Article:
What if I told you that caring deeply and doing impactful work does not have to lead to burnout?

(Seriously, check in with yourself as you read that question.)

Are you skeptical? Does it make you feel hopeful? Are you pretty sure that I’m just trying to sell you something?

What I have learned after twenty-plus years of activism and caring work is that burnout does not have to be a given part of that work.

And if you are feeling burned out, it is not the result of some sort of weakness or failure on your part.

In fact, I have identified a clear equation that leads directly to burnout—that has little to do with the person experiencing burnout. This is true for people across the care-taking and change-making spectrum: parents, teachers, medical workers, coaches, kids of aging parents, activists… the list goes on.

And yes, it’s true that often when we find ourselves in these roles, burnout often follows. But once you understand the equation, you can start to shift each part of it in order to create a bit of breathing room between yourself and full-on burnout.

In my experience, there are three main contributing factors to burnout:

  1. Too much work
  2. Too few resources
  3. Unclear and/or impossible goals

(Please not: these factors can take place on both the systemic and individual levels.)

This is why quick fixes like that bubble bath and sheet mask might not fix your burnout. It’s why we end up in burnout not once, but over and over again. Because the odds—and our environments—are often not stacked in our favor.

The good news is that there are small, mindful steps we can take to start unwinding that burnout, and interrupt the cycle of burnout.

Get a feel for the landscape.

When it comes to the question of “too much work,” we often feel overwhelmed and don’t even know where to start. This is because we aren’t able to really see everything it is that we do.

The first step is to make a list of everything that you do—big and small—in a day or in a week. This will help you to gain perspective on how you’re spending your time and what it is that you really do.

Once you can see this, perhaps you’ll appreciate all of your work a bit more—and have room for negotiating some places to cut back.

Develop a sense of what you really need.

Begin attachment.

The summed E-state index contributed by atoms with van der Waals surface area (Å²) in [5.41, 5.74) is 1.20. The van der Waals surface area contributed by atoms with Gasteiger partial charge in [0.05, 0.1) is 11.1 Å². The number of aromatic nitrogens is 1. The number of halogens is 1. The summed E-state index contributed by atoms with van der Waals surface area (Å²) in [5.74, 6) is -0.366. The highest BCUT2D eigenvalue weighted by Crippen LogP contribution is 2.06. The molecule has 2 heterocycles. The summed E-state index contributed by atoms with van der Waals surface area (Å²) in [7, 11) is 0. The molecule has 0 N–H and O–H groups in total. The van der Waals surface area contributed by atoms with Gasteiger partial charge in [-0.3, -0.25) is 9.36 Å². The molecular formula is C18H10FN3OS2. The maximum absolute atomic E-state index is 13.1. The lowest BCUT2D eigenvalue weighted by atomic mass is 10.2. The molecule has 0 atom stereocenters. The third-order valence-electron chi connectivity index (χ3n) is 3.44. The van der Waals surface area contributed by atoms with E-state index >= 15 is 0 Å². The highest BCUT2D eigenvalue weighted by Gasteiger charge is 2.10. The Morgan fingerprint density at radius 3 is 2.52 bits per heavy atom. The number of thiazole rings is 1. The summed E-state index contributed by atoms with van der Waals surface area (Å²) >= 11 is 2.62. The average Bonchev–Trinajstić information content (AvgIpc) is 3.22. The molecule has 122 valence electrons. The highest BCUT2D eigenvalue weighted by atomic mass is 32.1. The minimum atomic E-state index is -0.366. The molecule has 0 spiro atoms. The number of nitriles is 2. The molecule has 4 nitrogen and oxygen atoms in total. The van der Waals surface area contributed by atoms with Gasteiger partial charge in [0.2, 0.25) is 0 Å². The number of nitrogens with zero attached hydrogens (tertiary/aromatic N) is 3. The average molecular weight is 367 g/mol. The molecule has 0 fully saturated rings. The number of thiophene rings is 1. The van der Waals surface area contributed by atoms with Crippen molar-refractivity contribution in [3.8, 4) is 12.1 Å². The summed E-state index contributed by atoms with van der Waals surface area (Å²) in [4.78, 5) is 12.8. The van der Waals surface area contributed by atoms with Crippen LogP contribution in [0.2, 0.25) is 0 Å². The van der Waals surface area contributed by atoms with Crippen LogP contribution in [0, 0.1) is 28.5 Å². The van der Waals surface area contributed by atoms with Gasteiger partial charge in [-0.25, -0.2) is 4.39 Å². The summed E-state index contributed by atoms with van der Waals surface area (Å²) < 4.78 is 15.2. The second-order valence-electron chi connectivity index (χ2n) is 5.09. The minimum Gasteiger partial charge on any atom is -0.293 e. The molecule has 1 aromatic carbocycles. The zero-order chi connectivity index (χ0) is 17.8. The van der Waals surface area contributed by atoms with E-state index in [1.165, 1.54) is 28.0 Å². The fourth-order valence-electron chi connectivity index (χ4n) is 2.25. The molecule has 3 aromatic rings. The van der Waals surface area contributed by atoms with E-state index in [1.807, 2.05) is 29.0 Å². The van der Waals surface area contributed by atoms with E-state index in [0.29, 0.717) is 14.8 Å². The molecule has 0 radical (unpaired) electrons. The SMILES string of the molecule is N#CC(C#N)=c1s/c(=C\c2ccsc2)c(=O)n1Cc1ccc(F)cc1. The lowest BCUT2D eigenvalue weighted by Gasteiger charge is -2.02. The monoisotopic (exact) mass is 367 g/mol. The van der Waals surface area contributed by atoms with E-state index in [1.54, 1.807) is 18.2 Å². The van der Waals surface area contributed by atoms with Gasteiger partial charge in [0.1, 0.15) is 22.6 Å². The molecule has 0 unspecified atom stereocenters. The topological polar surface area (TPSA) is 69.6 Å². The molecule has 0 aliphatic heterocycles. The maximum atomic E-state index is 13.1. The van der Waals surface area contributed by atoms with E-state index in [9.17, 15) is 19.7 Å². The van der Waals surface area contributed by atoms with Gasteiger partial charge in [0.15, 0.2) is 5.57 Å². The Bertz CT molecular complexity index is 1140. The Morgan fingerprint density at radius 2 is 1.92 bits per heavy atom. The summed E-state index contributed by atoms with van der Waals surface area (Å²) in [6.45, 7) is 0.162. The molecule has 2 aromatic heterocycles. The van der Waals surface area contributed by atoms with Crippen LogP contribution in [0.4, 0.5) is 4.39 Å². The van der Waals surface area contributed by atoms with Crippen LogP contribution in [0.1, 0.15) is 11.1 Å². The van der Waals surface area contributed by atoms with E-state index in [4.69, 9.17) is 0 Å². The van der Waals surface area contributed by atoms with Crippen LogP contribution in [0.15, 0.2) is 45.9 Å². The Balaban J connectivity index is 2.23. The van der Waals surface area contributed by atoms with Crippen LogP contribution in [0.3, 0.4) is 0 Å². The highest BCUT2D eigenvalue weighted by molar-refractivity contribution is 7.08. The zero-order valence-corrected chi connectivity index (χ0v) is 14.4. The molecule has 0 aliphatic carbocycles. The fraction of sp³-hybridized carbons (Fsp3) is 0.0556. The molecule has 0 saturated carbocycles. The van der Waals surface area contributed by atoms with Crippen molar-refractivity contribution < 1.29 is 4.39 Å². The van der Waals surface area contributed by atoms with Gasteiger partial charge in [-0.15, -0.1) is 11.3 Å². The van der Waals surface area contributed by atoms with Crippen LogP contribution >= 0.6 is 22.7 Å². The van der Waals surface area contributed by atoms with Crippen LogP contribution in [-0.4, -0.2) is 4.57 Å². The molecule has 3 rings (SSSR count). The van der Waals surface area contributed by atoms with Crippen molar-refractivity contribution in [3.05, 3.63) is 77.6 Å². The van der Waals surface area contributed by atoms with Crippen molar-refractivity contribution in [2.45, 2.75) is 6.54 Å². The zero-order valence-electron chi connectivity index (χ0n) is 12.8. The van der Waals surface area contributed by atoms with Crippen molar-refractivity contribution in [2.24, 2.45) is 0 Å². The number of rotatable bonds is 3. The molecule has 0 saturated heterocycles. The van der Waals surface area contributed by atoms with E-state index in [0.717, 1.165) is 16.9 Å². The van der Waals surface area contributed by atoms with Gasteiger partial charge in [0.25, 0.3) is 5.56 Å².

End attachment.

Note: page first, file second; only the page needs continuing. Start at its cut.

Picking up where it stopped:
Before we can address getting you better-resourced, you need to understand what it is you really need. Often, when we begin or ramp-up our self-care practice, we’re simply adding more to our plates, without considering whether these are things that will truly nourish us.

Make a list of—in a dream life—what you would outsource first. These are your most-dreaded tasks and things you tend to avoid or procrastinate.

Then make a list of how you would spend that time instead. Between these two lists, you may be able to see a pattern of that kind of help or reinforcements you need, and what would resource you deeply in place of the thing you dread.

Start to cross things off your list.

When burnout rears its ugly head, sometimes we truly need to triage. We order takeout a bit more often. We leave the vacuuming for next week. Our email response times get a little more lax.

We do this in service of our physical and emotional well-being because we know that in deep burnout, our wellbeing needs to be our priority. In short, we let things get a little messy and imperfect.

I wonder what might happen if we started this process before the burnout strikes. With this in mind, the question becomes: are you ready to let go of perfection to have more peace?

I know, all of that is easier said than done. And I’m not suggesting that we fail to be accountable or become rude and selfish. (Honestly, if you’ve gotten this far, I’m pretty sure you’re not at risk of becoming a selfish jerk.)

Instead, when we endeavor to understand where our burnout comes from and start to ask questions about it, we can start to transform it. And that benefits not just us, but everyone around us.

Christy Tending is an activist, educator, and writer. She teaches online courses about sustainable self-care to students all over the world, and hosts the podcast Tending Your Life. She lives on occupied Ohlone territory (Oakland, CA) with her family. You can learn more about her work at www.christytending.com.

Image courtesy of Anna Tarazevich.